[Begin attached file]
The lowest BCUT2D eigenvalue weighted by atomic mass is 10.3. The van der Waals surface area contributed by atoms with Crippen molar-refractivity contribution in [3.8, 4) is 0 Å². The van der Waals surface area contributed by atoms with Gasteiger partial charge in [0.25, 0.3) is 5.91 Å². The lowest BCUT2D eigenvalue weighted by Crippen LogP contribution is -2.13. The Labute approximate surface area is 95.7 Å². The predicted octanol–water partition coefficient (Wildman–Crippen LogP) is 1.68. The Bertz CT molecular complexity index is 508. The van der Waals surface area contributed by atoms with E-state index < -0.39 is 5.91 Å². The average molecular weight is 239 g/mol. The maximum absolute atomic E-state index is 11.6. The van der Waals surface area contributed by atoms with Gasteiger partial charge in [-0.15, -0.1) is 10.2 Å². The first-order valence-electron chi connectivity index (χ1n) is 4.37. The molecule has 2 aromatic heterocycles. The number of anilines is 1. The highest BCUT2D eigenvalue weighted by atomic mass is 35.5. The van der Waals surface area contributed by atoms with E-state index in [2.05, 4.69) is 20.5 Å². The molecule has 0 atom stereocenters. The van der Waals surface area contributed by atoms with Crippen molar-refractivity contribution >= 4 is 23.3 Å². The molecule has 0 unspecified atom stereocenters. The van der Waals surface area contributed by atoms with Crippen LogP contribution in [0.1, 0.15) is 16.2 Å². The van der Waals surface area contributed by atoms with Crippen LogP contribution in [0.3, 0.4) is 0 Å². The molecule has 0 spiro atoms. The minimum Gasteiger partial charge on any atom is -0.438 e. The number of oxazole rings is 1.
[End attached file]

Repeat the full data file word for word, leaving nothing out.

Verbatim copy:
The lowest BCUT2D eigenvalue weighted by atomic mass is 10.3. The van der Waals surface area contributed by atoms with Crippen molar-refractivity contribution in [3.8, 4) is 0 Å². The van der Waals surface area contributed by atoms with Gasteiger partial charge in [0.25, 0.3) is 5.91 Å². The lowest BCUT2D eigenvalue weighted by Crippen LogP contribution is -2.13. The Labute approximate surface area is 95.7 Å². The predicted octanol–water partition coefficient (Wildman–Crippen LogP) is 1.68. The Bertz CT molecular complexity index is 508. The van der Waals surface area contributed by atoms with E-state index < -0.39 is 5.91 Å². The average molecular weight is 239 g/mol. The maximum absolute atomic E-state index is 11.6. The van der Waals surface area contributed by atoms with Gasteiger partial charge in [-0.15, -0.1) is 10.2 Å². The first-order valence-electron chi connectivity index (χ1n) is 4.37. The molecule has 2 aromatic heterocycles. The number of anilines is 1. The highest BCUT2D eigenvalue weighted by atomic mass is 35.5. The van der Waals surface area contributed by atoms with E-state index in [2.05, 4.69) is 20.5 Å². The molecule has 0 atom stereocenters. The van der Waals surface area contributed by atoms with Crippen molar-refractivity contribution >= 4 is 23.3 Å². The molecule has 0 unspecified atom stereocenters. The van der Waals surface area contributed by atoms with Crippen LogP contribution in [0.1, 0.15) is 16.2 Å². The van der Waals surface area contributed by atoms with Crippen LogP contribution in [0.3, 0.4) is 0 Å². The molecule has 0 spiro atoms. The minimum Gasteiger partial charge on any atom is -0.438 e. The number of oxazole rings is 1.